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http://biz.yahoo.com/ap/051223/economy.html?.v=11

AP

New Home Sales Plummet in November

Friday December 23, 10:37 am ET

By Martin Crutsinger, AP Economics Writer

New Home Sales Plunge in Nov. by Biggest Amount in Nearly 12 Years;

sales fell in all other areas, led by a 22.1 percent drop in the West, the biggest decline in this region since February 1995. Sales were down 18.3 percent in the Midwest and fell 5.5 percent in the South.

Another USA report just in:

http://uk.us.biz.yahoo.com/rb/051223/economy_homes.html?.v=1

The number of new homes on the market at the end of November climbed to a record 503,000. At the current sales pace, that represented 4.9 months' supply -- the highest level since December 1996, when the number of homes available for sale amounted to a 5 months' supply at the prevailing sales pace at that time.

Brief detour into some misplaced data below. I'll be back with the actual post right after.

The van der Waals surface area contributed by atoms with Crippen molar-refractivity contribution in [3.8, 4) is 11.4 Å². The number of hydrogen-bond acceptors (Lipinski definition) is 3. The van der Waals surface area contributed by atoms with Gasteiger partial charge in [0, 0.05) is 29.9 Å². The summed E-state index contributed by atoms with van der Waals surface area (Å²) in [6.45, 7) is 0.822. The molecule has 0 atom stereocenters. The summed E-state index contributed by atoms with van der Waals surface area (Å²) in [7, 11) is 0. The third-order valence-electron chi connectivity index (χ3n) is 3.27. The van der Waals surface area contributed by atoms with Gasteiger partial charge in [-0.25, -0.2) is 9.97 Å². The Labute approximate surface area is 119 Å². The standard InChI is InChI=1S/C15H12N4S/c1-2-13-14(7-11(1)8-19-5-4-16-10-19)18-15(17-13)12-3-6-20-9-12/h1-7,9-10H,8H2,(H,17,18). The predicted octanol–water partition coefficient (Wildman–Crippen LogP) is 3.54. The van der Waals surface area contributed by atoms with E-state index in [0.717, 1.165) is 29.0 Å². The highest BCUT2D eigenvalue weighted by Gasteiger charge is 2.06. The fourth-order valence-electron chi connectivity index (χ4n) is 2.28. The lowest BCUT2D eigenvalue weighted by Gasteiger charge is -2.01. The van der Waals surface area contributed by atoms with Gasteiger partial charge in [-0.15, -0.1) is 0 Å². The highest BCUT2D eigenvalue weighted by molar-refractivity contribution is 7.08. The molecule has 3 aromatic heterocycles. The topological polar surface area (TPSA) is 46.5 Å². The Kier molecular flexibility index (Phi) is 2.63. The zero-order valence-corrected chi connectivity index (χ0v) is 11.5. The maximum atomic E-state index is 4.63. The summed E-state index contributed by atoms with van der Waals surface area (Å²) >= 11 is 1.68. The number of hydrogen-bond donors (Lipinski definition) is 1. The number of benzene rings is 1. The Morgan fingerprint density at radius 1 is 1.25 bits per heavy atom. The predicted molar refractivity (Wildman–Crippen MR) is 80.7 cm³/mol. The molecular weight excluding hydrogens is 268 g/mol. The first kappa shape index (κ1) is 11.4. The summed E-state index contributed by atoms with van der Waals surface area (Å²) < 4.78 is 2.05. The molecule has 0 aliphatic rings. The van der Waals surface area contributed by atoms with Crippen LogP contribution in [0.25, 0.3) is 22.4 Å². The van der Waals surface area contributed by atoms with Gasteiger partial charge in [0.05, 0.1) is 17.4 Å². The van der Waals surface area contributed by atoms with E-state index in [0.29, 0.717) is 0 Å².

The median home sales price fell 4.1 percent in November to $225,200 from $234,800 the prior month, the Commerce Department said.

IMagine that 4.1% down in just one month! Annualized at around 50%. The kind of figures we can expect in the UK when our VIs are no longer believed that prices are still going up up and away!

Edited by Realistbear

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Guest Bart of Darkness

Here it comes... USA leading it seems from teh article

Interesting in that they were about a year behind us at one point.

Could this drawn out delay in the UK end up making it (the correction) far worse?

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http://biz.yahoo.com/ap/051223/economy.html?.v=11

AP

New Home Sales Plummet in November

Friday December 23, 10:37 am ET